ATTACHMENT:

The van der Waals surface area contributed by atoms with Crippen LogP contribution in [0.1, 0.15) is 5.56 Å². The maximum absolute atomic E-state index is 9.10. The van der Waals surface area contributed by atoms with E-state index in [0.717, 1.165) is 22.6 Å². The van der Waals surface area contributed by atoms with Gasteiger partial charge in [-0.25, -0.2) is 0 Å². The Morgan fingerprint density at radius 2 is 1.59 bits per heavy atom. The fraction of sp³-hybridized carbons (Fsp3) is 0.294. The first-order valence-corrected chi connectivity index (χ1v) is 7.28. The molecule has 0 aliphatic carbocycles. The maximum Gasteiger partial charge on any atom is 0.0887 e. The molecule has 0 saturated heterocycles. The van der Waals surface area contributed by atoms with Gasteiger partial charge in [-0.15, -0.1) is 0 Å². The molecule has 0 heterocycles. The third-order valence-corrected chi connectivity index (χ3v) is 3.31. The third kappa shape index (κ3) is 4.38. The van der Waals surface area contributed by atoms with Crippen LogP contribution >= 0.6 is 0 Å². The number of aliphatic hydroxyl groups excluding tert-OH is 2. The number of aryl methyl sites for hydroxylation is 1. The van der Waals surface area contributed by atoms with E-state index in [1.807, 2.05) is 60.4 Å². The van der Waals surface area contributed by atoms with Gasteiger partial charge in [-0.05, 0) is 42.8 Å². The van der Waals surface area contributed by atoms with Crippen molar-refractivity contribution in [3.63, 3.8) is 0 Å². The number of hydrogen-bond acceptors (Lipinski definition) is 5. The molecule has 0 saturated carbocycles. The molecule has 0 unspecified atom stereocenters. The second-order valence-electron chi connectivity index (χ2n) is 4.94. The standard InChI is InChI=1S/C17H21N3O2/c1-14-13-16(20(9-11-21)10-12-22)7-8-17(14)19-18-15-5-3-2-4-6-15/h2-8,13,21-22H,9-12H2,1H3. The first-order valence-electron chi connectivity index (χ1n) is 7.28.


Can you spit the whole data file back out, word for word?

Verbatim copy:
The van der Waals surface area contributed by atoms with Crippen LogP contribution in [0.1, 0.15) is 5.56 Å². The maximum absolute atomic E-state index is 9.10. The van der Waals surface area contributed by atoms with E-state index in [0.717, 1.165) is 22.6 Å². The van der Waals surface area contributed by atoms with Gasteiger partial charge in [-0.25, -0.2) is 0 Å². The Morgan fingerprint density at radius 2 is 1.59 bits per heavy atom. The fraction of sp³-hybridized carbons (Fsp3) is 0.294. The first-order valence-corrected chi connectivity index (χ1v) is 7.28. The molecule has 0 aliphatic carbocycles. The maximum Gasteiger partial charge on any atom is 0.0887 e. The molecule has 0 saturated heterocycles. The van der Waals surface area contributed by atoms with Gasteiger partial charge in [-0.15, -0.1) is 0 Å². The molecule has 0 heterocycles. The third-order valence-corrected chi connectivity index (χ3v) is 3.31. The third kappa shape index (κ3) is 4.38. The van der Waals surface area contributed by atoms with Crippen LogP contribution >= 0.6 is 0 Å². The number of aliphatic hydroxyl groups excluding tert-OH is 2. The number of aryl methyl sites for hydroxylation is 1. The van der Waals surface area contributed by atoms with E-state index in [1.807, 2.05) is 60.4 Å². The van der Waals surface area contributed by atoms with Gasteiger partial charge in [-0.05, 0) is 42.8 Å². The van der Waals surface area contributed by atoms with Crippen molar-refractivity contribution in [3.63, 3.8) is 0 Å². The number of hydrogen-bond acceptors (Lipinski definition) is 5. The molecule has 0 saturated carbocycles. The molecule has 0 unspecified atom stereocenters. The second-order valence-electron chi connectivity index (χ2n) is 4.94. The standard InChI is InChI=1S/C17H21N3O2/c1-14-13-16(20(9-11-21)10-12-22)7-8-17(14)19-18-15-5-3-2-4-6-15/h2-8,13,21-22H,9-12H2,1H3. The first-order valence-electron chi connectivity index (χ1n) is 7.28.